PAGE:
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What Are the Different Types of Computing Platform?

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  • Written By: Andy Hill
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  • Last Modified Date: 07 November 2016
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There are various different types of computing platform, both software and hardware based. The term platform refers to any software framework or hardware architecture from which a software application can be launched. Computing platforms can include graphical user interfaces (GUI) and operating systems (OS) such as Windows or Macintosh OS and OSX, programming languages, or the actual computer hardware architecture itself.

In software development, the platform can be utilized as a means of ensuring the constant performance of a product when the platform is running. This can result in a software application that can be executed independently of the operating system installed on the hardware. Examples of these types of software applications include Java and QuickTime-based packages. Some Internet-based software companies utilize these platforms to allow online gaming to take place without the restriction of installed operating system affecting the operation of the software. By using a computing platform to emulate an older operating system, these services allow games to be played on modern hardware that would normally be incompatible with the software.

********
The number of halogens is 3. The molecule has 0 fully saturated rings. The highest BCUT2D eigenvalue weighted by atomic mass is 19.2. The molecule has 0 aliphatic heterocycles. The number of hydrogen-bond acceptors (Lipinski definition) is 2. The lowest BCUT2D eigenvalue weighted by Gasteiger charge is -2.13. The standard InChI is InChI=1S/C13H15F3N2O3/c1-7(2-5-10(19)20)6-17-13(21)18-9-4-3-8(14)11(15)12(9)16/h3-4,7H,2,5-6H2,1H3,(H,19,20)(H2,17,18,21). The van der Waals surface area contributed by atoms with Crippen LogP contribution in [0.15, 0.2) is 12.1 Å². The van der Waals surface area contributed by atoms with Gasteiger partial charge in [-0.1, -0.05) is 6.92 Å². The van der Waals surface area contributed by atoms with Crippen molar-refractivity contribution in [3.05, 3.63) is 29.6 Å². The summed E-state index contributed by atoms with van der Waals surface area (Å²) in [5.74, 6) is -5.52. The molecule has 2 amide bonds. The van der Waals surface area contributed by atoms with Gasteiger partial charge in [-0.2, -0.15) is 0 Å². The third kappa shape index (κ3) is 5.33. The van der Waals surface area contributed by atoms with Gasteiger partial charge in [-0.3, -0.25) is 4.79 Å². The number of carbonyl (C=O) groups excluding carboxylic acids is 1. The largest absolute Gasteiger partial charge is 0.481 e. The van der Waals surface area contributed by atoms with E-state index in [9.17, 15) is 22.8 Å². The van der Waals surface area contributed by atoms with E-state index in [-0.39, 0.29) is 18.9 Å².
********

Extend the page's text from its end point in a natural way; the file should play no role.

Some software houses have used built-in soft platforms to allow their software to be compatible with two operating systems from one storage media. An example of this would be a software application or game that the user is able to install both on a personal computer (PC) running the Microsoft Windows operating system and on an Apple Macintosh computer. This is referred to as a cross-platform application.

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The level of compatibility demonstrated by a cross-platform application is achieved by the programming language also acting as the platform. By utilizing this built-in computing platform, software applications can be programmed to launch on hardware without a working operating system. This is used to provide a graphical user interface during the installation of operating systems on an otherwise empty drive. As an example of platform independence, the programming language Java acts as both the programming language and as the computing platform. Applications programmed in this language will successfully launch on any operating system or hardware.

Software-based types of computing platform are common and include computer and mobile-based operating systems such as Linux and Unix-based systems, Google Chrome, Android, and Palm OS. Hardware-based platforms include large mainframe systems and supercomputers all the way down to home video game consoles. Hardware-based forms of computing platform also incorporate advanced reduced instruction set computer machine (Advanced RISC Machine or ARM) for mobile system architectures, Unix systems, and Intel x86-based systems.